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Spring, summer and fall are times when most homeowners lavish lots of TLC on their lawns and gardens with herbicides, mulches and fertilizers. It’s also when lots of friendly and not-so-friendly pests are buzzing about, necessitating the use of pesticides. But are these products really as safe for use around our animals as landscapers and exterminators say they are? Should you take any extra precautions? Let’s take a look at what you need to know.
love to eat fertilizers, especially the organic ones. Many organic fertilizers contain bone meal, blood meal, poultry feathers, etc. (If you are a
dog, what could be better!). Fortunately, fertilizers generally have a low degree of toxicity although they can cause
vomiting and diarrhea in some pets. If the signs are more than mild, please contact your veterinarian.
These products are used to kill weeds or to kill grass growing in inappropriate places (such as the driveway or sidewalk). Herbicides can be used safely around pets. The correct dilution of liquid products is important for your lawn and for your pets. Be sure to dilute any puddles on the driveway or sidewalk with water. If using a granular product, make sure to follow the recommended application rate and sweep up any spills. After the granules have been “watered in” and the lawn is dry, it is safe for pets to be back in the yard. The granules themselves will not disappear, but the active ingredient will have been washed out of the granules and into the dirt. If your pet ingests an herbicide, drooling and vomiting are common signs. Please contact your veterinarian if these signs are more than mild.
Always read and follow label directions closely. Keep pets off the lawn and out of the yard until any products that have been applied are dry (see herbicide recommendations above), and always dilute any spilled products. If an exterminator has applied the product, be sure to carefully follow any instructions you have been given, such as leaving pets in for a specific period of time or waiting until a product has visibly dried. Insecticides if ingested can cause drooling, vomiting, diarrhea or muscle tremors. If you think your pet could have ingested or come in contact with any insecticides, please call your veterinarian immediately.
There are two common types of snail/slug bait. Metaldehyde is very dangerous to use around pets.
Dogs enjoy the taste and will eat all of it that they can get. Metaldehyde can cause vomiting, muscle tremors, seizures and death. Please
your veterinarian immediately if your pet ingests methaldehyde. The second type of snail/slug bait is iron-based and can cause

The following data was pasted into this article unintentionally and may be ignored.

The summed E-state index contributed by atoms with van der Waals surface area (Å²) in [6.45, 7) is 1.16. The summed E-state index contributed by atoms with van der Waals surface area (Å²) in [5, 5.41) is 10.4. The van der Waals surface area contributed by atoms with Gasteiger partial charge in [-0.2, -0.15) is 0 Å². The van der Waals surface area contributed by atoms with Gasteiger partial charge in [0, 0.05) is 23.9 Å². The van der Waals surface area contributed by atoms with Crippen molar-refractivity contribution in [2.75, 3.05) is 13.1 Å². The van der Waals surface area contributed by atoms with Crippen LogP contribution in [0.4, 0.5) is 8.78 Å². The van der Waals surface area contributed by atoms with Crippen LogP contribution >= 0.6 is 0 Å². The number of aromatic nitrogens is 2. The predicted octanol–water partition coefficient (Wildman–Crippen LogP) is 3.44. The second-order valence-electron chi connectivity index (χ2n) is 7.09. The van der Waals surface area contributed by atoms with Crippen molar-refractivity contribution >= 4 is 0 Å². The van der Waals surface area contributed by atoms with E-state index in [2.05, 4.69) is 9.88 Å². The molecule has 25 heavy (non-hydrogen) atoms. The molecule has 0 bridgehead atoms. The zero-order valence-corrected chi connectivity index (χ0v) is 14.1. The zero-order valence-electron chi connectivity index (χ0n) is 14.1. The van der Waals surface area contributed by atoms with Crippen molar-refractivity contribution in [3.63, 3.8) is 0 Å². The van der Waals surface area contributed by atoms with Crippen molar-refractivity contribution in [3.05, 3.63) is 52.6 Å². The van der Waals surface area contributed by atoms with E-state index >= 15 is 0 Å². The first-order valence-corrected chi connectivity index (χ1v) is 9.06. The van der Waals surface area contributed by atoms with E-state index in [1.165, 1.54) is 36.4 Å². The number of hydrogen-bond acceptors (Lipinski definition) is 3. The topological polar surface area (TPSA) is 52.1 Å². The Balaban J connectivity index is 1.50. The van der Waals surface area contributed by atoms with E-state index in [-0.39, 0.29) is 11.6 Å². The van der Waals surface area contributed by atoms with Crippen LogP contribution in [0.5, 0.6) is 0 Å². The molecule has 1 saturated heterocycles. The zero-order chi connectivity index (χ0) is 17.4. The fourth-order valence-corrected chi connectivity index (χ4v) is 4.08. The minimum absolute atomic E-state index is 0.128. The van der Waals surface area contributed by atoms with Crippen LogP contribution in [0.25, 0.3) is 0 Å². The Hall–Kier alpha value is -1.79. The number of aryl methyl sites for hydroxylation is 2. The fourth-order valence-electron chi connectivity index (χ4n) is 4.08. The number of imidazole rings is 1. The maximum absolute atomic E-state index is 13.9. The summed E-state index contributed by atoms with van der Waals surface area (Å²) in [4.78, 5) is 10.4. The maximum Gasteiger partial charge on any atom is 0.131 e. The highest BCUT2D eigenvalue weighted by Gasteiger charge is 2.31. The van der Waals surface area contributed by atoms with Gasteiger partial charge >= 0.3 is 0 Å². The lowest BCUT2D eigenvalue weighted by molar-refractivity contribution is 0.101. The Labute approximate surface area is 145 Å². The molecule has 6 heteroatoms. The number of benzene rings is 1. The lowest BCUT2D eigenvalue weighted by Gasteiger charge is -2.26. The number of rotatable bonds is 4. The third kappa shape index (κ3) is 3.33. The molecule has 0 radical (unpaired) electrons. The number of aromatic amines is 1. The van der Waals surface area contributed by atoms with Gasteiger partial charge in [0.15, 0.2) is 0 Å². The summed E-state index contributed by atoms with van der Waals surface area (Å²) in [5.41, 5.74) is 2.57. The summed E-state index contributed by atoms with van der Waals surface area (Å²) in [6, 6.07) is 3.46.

vomiting and diarrhea, sometimes tinged with blood.
Most mulch products are fairly innocuous to
dogs, but there are two concerns in particular to keep in mind. Cocoa mulch has become popular and can be a problem if a dog ingests it. They are often attracted to its sweet smell. Composed of cocoa bean hulls, the product contains methylxanthines—the same substance found in chocolate. Dogs who consume it can display the same signs as chocolate poisoning, including
vomiting, diarrhea and, in severe cases, muscle tremors and neurologic signs. (Keep in mind there are other less-toxic mulch alternatives available that are safer to use with pets.) Another concern with almost any kind of mulch product, however, is mushrooms. These fungi grow particularly well in certain kinds of mulch and some of them can be poisonous to pets. If you see mushrooms starting to grow in your mulch, rake the material over frequently in order to uproot any sprouts.
Compost piles, while good for the environment, can harm our pets. Compost piles or even fallen rotting fruits or nuts from trees can grow mold. These molds can produce compounds that, if ingested, can cause tremors and seizures in our pets. Make sure your pets don’t have access to the compost pile, and pick up all dropped fruit and nuts from the yard. Again, if you suspect your pet has consumed something he shouldn’t have, contact your veterinarian.
In addition to the cautions above, following these simple rules will also help protect your pets during the growing season:
1. Make sure your lawn service or exterminator knows that you have animals. Ask them to discuss with you any products that will be used and have them outline any safety recommendations you may need to follow.
2. Get a schedule so that your pets are not in the yard when they arrive and can be kept out until the area is safe again.
3. Obtain a legible receipt listing the products that they used.
4. If you are a “do-it-yourselfer,” read and follow label directions exactly.
5. Always store bags and bottles for any products used out of the reach of pets.
6. Always empty and change the water in any outdoor water bowls or
bird baths after any products have been applied.
For more information on garden safety check out the
ASPCA Guide to Pet-Safe Gardening.
Dr. Tina Wismer is the medical director of the ASPCA Poison Control Center in Urbana, Illinois and a member of the vetstreet.com medical board.
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